I was going through Janet Chen's "Group Theory and the Rubik's Cube" (PDF), and I came across this question:

Let $D$ denote a clockwise quarter turn on the downward face and $R$ denote a quarter turn on the rightmost face clockwise (We have the 6 faces: front (facing us), back, down, up, left, right.) Let $\mathbb{G}$ be the group formed by all possible moves on the Rubik's cube. Let $H$ be the subgroup of $\mathbb{G}$ generated by $D^2$, $R^2$. (Here, $D^2$ is taken as the composition of two $D$ moves.) Find the number of elements of $H$.

I have listed out $D^2$, $R^2$ in disjoint cycle notation but I am stuck.

Would appreciate if anyone could help, thanks.

  • $\begingroup$ It is easy to verify that $(D^2R^2)^3$ will return all the corner pieces back to their starting locations, but will have swapped two edge pieces on both faces (assuming 3x3x3). Therefore $(D^2R^2)$ has order six, and hence they generate the dihedral group of order twelve (by the theory of dihedral groups). $\endgroup$ – Jyrki Lahtonen Aug 29 '19 at 20:54

$H$ is generated by $d=D^2$ and $r=R^2$. We have that $d^2=r^2=e$ is the identity, so each element of $H$ may be written on one of four forms: $$ drdr\cdots dr\\ rdrd\cdots rd\\ drdr\cdots rd\\ rdrd\cdots dr $$ ($d$ itself is of the third form, and $r$ of the fourth.)

At some point, repeating $rd$ takes you back to the identity. This puts a limit to how long these chains can be.

Finally, note that some of the chains described above, even below the "identity length", are equal. For instance, the chain $drdr\cdots rd$ that is only one $r$ short of being the identity, is actually equal to the chain $r$ (by virtue of $r=r^{-1}$).

Taking all this into account, you will have found $|H|$.


I solved this using GAP (tag added):

gap> d := (1,3)(2,4);; r := (1,5)(2,6);;
gap> H := Group(d,r);;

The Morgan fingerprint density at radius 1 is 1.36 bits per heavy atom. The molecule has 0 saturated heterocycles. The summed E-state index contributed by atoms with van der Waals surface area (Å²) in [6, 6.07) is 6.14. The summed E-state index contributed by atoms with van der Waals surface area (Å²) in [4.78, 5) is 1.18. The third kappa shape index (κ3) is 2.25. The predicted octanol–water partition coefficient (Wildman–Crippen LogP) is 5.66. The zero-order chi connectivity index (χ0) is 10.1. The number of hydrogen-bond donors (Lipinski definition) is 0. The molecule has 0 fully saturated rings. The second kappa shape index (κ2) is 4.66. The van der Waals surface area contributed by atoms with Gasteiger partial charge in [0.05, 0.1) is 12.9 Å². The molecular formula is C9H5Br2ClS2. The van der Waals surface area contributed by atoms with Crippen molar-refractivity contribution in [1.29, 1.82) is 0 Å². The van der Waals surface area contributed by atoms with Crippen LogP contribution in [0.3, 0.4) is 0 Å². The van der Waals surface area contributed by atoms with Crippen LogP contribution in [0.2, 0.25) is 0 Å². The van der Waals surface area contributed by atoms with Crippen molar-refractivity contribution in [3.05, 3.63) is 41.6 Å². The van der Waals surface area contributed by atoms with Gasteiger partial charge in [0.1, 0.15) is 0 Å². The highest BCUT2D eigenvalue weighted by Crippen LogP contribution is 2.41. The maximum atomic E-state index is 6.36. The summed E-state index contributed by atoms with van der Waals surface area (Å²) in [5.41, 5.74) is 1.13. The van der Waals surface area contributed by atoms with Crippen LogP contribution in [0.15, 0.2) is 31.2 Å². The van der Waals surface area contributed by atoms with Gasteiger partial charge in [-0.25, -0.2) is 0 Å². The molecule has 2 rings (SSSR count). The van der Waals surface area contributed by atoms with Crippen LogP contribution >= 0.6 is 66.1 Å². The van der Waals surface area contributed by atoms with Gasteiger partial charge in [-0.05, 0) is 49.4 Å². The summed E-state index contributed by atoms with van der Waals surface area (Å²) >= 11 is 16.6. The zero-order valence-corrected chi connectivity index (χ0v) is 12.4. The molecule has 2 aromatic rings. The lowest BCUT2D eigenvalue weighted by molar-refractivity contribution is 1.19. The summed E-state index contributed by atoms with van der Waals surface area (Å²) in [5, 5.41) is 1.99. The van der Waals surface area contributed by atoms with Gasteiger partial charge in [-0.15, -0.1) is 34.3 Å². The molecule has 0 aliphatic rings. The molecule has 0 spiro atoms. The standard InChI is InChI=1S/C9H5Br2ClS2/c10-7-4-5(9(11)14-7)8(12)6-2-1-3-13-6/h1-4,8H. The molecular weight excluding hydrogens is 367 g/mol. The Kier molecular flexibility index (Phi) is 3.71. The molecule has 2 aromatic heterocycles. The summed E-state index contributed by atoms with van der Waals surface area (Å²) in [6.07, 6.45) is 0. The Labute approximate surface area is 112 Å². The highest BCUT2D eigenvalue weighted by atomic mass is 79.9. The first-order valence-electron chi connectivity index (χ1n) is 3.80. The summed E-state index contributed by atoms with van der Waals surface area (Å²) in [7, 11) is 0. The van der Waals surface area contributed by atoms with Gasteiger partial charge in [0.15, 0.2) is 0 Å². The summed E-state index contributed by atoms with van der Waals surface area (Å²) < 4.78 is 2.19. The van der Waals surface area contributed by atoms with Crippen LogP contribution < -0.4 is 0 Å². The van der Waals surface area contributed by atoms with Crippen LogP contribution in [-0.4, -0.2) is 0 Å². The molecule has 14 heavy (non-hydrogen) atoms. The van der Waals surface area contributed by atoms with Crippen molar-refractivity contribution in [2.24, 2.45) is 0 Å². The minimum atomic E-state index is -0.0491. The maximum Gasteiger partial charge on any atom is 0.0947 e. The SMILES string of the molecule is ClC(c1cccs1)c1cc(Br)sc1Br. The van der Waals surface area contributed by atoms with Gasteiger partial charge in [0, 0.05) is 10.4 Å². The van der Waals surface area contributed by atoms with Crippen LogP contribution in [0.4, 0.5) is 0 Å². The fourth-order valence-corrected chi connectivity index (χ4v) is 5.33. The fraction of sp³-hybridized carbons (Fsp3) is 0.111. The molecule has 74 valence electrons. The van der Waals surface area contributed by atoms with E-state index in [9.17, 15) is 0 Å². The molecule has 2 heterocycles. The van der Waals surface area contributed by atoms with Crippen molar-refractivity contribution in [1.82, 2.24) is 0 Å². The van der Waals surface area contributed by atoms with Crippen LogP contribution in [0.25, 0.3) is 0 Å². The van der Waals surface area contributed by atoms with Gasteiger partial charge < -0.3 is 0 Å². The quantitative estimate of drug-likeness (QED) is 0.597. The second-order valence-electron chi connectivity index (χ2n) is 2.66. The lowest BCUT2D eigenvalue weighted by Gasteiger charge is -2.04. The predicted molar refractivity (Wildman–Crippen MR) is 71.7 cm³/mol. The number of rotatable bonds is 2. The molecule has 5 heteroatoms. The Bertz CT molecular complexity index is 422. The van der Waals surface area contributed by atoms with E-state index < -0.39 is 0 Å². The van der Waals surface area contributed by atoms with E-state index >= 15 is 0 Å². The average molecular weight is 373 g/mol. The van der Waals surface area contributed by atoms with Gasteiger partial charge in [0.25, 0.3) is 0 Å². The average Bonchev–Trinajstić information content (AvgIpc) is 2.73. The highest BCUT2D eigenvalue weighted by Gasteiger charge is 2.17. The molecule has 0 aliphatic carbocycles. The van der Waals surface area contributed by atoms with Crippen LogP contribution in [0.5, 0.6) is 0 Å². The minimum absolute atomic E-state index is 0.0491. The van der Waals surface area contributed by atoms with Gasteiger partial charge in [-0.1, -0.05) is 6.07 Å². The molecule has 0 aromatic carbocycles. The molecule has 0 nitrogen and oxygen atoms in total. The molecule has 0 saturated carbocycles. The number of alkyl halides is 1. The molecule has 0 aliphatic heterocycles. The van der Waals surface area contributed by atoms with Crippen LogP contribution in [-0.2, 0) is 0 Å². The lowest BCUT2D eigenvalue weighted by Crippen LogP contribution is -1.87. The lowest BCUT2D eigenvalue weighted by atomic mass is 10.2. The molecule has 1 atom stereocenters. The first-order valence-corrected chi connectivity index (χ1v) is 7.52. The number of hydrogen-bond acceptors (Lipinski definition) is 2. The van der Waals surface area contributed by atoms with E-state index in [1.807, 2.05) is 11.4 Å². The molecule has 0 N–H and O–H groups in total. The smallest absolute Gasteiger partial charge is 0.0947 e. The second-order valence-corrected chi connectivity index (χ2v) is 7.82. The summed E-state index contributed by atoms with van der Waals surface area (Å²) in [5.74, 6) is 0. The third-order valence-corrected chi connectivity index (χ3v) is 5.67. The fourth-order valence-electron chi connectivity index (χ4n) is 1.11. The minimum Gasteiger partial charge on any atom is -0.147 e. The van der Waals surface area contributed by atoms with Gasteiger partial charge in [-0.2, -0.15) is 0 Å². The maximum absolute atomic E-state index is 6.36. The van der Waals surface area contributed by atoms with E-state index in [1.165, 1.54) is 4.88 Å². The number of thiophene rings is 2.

gap> StructureDescription(H);

So H is the symmetric group on three elements. How are these permutations obtained?

gap> epi := EpimorphismFromFreeGroup(H);
[ x1, x2 ] -> [ (1,3)(2,4), (1,5)(2,6) ]
gap> List(H, h->[h,PreImagesRepresentative(epi,h)]);
[ [ (), <identity ...> ], [ (3,5)(4,6), x1^-1*x2^-1*x1^-1 ],
[ (1,3,5)(2,4,6), x1^-1*x2^-1*x1^-2 ], [ (1,3)(2,4), x1^-1 ],    
[ (1,5,3)(2,6,4), (x1^-1*x2^-1)^2 ], [ (1,5)(2,6), x2^-1 ] ]

Can I express this group using a finite presentation?

gap> iso := IsomorphismFpGroup(H);
[ (3,5)(4,6), (1,5,3)(2,6,4) ] -> [ F1, F2 ]
gap> pr := PresentationFpGroup(Image(iso));
<presentation with 2 gens and 3 rels of total length 10>
gap> TzPrintRelators(pr);
#I  1. F1^2
#I  2. F1^-1*F2*F1*F2^-2
#I  3. F2^3
gap> TzGoGo(pr);
#I  there are 2 generators and 3 relators of total length 9
gap> TzPrintRelators(pr);
#I  1. F1^2
#I  2. F2^3
#I  3. (F1*F2)^2
  • $\begingroup$ Where did you get d := (1,3)(2,4) and r := (1,5)(2,6) from? It looks like you are just permuting the big faces, and I am not convinced that this is correct. There is a natural way of viewing the Rubik's cube group as a subgroup of $S_{48}$, as you need to consider each individual face of each "cubie" (of which there are $54$), but you can ignore the central cubies of each face, so you are permuting the $55-6=48$ mini-faces. (Actually this is a worked example on the GAP website.) $\endgroup$ – user1729 Aug 29 '19 at 9:37
  • 1
    $\begingroup$ (Also, using GAP to find a presentation for $S_3$ is overkill!) $\endgroup$ – user1729 Aug 29 '19 at 9:38
  • $\begingroup$ This holds only on a 2x2x2 cube. It is not entirely clear to me whether the question is about the 2x2x2 or about a bigger cube. $\endgroup$ – Jyrki Lahtonen Aug 29 '19 at 20:56

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